The Silence of Glen Affric

2 December 2021Rebecca Bradley

Glen Affric has been on the top of the adventure list for a while now, but I’ve always put it off because it is too long a journey to do in only a day from where I live. But it had been a long time since I stayed in a hotel. Nearly two years!

Hotels have become a strange place because of the pandemic. There were so many questions and fears. Would our trip get cancelled like it did the year before? Would I feel safe being in a hotel with other people? So many questions, but there is no point living in fear. I missed staying in a hotel. I missed not having to worry about driving all the way back home in the dark! I also missed a warm cup of tea and the usual hotel telly shows that I would never watch at home (Ghost Adventures was the show of choice this time).

But as October arrived and brought with it the sight of leaves changing colour, and the earlier and much colder dark nights, I just wanted to stay in a hotel up north to enjoy one of my favourite months. Turns out my fiancé really wanted to escape for a few nights to a hotel too. We decided we’d use Inverness as our base, then we’d drive around to all the sights we’d like to see for a week. Glen Affric was the first stop.

Glen Affric is everything I thought it would be. It’s described as having ‘native pinewoods, glistening lochs and haunting moorland’. That and it’s a 40-minute drive from Inverness, so it’s near a city, but far enough so you don’t get the city lights, traffic and noise.

The glen is surrounded by mountains and silence. The perfect escape from noisy work life and an even noisier year.

Getting out my trusty map, I saw that there were four main places to see at Glen Affric. They are Plodda Falls, Dog Falls, River Affric, and you could stop off at Loch Beinn a’ Mheadhain (translates to the loch of the middle hill).

I wanted to see Plodda Falls first because I’d been looking it up online and fell in love. The falls are described as a hidden treasure and one of Scotland’s most beautiful waterfalls (I’d say it is the most beautiful). As I climbed my way through the trees, you could hear thundering water just beyond. Then I stepped onto the viewing platform and I was taken back by what I was seeing. Surrounded by towering trees in gorgeous autumnal colours and the water crashing just under your feet as it then drops 46 metres down. It looks like something you would see in a film or a game, the kind of place I’d dreamed of wanting to see when I was a kid and obsessed with Lord of the Rings and Skyrim (still am!)

I can’t quite put into words what I was feeling, but what I can say is I didn’t want to leave. I just wanted to stay there. Whenever I’m working at home, I always play ambience sounds and make sure the video has a background showing a forest. Plodda Falls felt like an ambience video but I was part of it.

Moving away from the viewing platform, I found an even more secret place to see the Falls. Hidden between two trees is a small area to climb into and look up at the water. You’re as close to Plodda Falls as you could be, even getting soaked by the splashes from the water.

Out of everything in Glen Affric, Plodda Falls takes the title as being the most spectacular.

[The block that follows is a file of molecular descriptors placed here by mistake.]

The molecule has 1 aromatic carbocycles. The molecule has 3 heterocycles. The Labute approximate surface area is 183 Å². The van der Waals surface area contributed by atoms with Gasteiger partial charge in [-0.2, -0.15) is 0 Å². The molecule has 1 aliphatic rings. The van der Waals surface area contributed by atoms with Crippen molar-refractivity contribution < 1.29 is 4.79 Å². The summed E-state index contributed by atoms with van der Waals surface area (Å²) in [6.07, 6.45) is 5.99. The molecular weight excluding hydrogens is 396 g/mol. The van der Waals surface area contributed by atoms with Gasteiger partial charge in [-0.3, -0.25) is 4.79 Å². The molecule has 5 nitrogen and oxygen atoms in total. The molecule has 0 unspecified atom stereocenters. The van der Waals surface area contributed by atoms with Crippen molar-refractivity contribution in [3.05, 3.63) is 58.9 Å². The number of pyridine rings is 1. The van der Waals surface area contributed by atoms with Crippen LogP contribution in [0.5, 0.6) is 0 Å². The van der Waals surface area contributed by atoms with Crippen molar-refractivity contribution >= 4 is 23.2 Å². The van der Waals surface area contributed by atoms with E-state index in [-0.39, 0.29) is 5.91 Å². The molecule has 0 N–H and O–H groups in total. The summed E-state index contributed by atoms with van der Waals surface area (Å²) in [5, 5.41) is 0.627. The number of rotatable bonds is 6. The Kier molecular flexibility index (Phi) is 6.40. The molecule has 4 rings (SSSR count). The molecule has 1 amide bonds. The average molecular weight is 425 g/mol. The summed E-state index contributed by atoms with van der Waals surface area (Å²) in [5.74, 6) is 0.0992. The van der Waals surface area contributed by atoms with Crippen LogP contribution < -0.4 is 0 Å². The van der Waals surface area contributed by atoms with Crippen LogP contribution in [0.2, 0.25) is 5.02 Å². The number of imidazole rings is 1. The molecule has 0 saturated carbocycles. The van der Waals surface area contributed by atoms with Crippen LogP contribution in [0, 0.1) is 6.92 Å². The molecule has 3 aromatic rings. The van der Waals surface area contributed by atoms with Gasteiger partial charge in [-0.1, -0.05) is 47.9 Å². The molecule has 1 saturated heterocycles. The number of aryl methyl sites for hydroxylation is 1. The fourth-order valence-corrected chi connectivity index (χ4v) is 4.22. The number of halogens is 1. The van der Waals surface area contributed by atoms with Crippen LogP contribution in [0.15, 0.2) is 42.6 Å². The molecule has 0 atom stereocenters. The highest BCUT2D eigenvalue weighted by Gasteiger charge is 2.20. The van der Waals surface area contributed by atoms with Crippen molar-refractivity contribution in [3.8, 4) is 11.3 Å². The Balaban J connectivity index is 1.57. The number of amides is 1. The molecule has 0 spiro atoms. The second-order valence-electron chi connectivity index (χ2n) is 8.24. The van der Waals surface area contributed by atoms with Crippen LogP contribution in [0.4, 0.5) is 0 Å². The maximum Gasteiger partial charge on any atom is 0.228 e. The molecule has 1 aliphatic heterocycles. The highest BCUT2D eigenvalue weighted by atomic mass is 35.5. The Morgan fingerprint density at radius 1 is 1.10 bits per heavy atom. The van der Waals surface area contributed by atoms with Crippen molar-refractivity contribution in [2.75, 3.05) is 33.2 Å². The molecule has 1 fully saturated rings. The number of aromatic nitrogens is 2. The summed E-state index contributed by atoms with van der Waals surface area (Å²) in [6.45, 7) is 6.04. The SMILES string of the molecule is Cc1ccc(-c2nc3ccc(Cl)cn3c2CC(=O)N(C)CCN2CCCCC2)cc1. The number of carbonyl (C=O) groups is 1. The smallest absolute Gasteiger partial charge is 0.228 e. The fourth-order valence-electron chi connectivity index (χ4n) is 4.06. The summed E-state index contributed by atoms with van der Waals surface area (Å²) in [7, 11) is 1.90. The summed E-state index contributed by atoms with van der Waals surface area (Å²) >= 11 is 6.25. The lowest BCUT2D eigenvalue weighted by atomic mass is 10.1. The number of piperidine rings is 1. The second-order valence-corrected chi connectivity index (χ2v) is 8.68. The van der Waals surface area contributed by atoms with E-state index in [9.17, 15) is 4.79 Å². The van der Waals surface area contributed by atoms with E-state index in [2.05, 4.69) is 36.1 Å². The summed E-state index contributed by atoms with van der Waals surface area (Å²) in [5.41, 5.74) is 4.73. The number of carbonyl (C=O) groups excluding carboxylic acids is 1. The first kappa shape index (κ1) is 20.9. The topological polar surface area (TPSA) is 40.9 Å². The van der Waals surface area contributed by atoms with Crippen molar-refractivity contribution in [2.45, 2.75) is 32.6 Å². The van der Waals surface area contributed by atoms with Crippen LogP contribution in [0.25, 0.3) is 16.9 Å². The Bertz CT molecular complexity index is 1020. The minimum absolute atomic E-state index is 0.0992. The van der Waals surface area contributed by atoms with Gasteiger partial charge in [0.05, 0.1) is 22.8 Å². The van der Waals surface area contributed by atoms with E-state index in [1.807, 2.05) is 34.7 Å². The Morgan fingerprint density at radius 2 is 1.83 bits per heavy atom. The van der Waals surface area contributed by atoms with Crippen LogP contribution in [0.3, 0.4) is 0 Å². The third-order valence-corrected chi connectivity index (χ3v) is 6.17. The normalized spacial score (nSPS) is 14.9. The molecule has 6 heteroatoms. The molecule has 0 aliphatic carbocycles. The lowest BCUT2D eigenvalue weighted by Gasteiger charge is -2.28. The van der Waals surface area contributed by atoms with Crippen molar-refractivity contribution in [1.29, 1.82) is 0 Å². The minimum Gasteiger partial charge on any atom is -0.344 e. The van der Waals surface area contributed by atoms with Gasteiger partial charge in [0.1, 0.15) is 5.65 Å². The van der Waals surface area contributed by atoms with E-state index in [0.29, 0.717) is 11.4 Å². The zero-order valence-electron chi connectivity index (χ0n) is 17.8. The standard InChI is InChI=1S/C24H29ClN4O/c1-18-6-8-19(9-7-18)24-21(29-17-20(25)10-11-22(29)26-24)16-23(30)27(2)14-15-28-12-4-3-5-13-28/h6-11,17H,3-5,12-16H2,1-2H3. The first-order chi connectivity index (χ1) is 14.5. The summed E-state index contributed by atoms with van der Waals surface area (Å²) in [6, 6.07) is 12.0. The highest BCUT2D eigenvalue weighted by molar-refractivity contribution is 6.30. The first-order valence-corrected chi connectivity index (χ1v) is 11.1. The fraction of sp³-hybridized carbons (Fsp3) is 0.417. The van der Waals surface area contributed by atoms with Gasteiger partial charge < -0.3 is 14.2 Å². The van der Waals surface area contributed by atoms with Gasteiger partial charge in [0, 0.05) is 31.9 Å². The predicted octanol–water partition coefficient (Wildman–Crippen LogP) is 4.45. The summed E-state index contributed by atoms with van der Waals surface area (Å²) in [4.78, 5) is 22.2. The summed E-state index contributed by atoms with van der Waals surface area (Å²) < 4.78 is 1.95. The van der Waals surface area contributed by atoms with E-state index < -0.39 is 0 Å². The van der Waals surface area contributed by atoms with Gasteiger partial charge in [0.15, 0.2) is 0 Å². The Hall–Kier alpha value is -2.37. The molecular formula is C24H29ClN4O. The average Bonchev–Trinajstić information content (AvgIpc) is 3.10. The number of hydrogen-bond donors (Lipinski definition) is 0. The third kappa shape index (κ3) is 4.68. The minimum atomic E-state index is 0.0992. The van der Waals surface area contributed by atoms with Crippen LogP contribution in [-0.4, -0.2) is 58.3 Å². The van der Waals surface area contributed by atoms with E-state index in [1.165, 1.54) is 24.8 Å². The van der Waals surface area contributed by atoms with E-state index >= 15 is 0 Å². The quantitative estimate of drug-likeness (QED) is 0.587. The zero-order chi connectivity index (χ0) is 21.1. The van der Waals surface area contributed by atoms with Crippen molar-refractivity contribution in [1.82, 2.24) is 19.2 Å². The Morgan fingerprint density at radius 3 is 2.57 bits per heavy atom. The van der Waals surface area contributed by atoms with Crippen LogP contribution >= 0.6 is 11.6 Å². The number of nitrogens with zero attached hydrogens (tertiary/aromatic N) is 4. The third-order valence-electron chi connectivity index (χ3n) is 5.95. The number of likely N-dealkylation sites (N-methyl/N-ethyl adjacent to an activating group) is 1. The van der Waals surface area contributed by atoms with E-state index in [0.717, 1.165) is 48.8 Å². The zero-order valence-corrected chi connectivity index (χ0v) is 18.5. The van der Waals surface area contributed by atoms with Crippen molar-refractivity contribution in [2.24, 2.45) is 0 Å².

As our time in Plodda Falls came to an end, the weather started to shift and the rain started to come in, but there were still places to see. The next stop was the River Affric.

The journey over from Plodda Falls was nearly half an hour away. The drive along the way was pleasant, passing small rivers, towering trees and seeing walkers near Dog Falls.

The River Affric was lovely, but there were quite a lot of people here. I wasn’t sure if it was off-peak or not, but with the number of people here, it did make things slightly more awkward. I’m not one for busy places. But not surprising, as soon as it started to rain most people started to leave.

There are two walking paths here, one that takes you up to a viewpoint (pictured below) and one that takes you around the River Affric. A sign here promised that you would see wildlife including birds of prey, crested tits and that you would hear stags roaring through the glen.

Unfortunately, I didn’t see or hear any of these wonderful creatures. In fact, I saw barely any wildlife in Glen Affric.

Even the forest walk I went on didn’t have any birdsong to make us smile as we walked. I believe I saw a mistle thrush perched on top of a tree. The clouds were getting dark as the rain was getting heavier so it was hard to identify the bird. Then there was a much larger bird, looking like a bird of prey, that scampered out the trees chirping. Again, I wasn’t able to identify it as it never stayed around long enough. But when I returned to the hotel and checked out bird calls on YouTube, I believed the bird that I saw and heard was a Hen Harrier. Something I have never seen before. I was sad that I wasn’t able to get a photo but I’m glad there was a different bird to see than what I’m normally used to!

I had hoped to see more wildlife, but Glen Affric is wonderful. Its vast woodlands and silent moorlands pull you in and you can imagine yourself deciding to spend the rest of your life here.

I do hope to return one day when there are fewer people about, and hopefully, with there being fewer people it means the wildlife that calls this place home are able to feel calm and relaxed enough to move around.

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